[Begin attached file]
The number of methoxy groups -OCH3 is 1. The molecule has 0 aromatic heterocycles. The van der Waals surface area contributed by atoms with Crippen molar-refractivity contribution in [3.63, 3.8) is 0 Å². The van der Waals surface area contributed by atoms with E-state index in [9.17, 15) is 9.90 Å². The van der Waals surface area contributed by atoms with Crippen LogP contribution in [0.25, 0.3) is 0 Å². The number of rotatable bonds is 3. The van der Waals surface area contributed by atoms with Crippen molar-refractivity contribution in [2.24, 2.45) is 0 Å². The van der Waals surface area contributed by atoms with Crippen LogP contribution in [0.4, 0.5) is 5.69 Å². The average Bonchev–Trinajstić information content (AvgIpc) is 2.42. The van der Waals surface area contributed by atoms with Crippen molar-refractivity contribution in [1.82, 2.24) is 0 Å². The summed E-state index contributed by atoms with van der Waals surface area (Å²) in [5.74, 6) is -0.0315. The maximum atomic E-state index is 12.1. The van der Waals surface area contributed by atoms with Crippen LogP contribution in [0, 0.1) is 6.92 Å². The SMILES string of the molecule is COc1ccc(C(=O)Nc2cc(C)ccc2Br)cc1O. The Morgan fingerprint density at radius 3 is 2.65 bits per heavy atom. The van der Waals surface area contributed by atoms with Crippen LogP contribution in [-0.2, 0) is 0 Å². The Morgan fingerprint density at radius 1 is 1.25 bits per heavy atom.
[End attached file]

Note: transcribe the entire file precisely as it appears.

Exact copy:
The number of methoxy groups -OCH3 is 1. The molecule has 0 aromatic heterocycles. The van der Waals surface area contributed by atoms with Crippen molar-refractivity contribution in [3.63, 3.8) is 0 Å². The van der Waals surface area contributed by atoms with E-state index in [9.17, 15) is 9.90 Å². The van der Waals surface area contributed by atoms with Crippen LogP contribution in [0.25, 0.3) is 0 Å². The number of rotatable bonds is 3. The van der Waals surface area contributed by atoms with Crippen molar-refractivity contribution in [2.24, 2.45) is 0 Å². The van der Waals surface area contributed by atoms with Crippen LogP contribution in [0.4, 0.5) is 5.69 Å². The average Bonchev–Trinajstić information content (AvgIpc) is 2.42. The van der Waals surface area contributed by atoms with Crippen molar-refractivity contribution in [1.82, 2.24) is 0 Å². The summed E-state index contributed by atoms with van der Waals surface area (Å²) in [5.74, 6) is -0.0315. The maximum atomic E-state index is 12.1. The van der Waals surface area contributed by atoms with Crippen LogP contribution in [0, 0.1) is 6.92 Å². The SMILES string of the molecule is COc1ccc(C(=O)Nc2cc(C)ccc2Br)cc1O. The Morgan fingerprint density at radius 3 is 2.65 bits per heavy atom. The van der Waals surface area contributed by atoms with Crippen LogP contribution in [-0.2, 0) is 0 Å². The Morgan fingerprint density at radius 1 is 1.25 bits per heavy atom.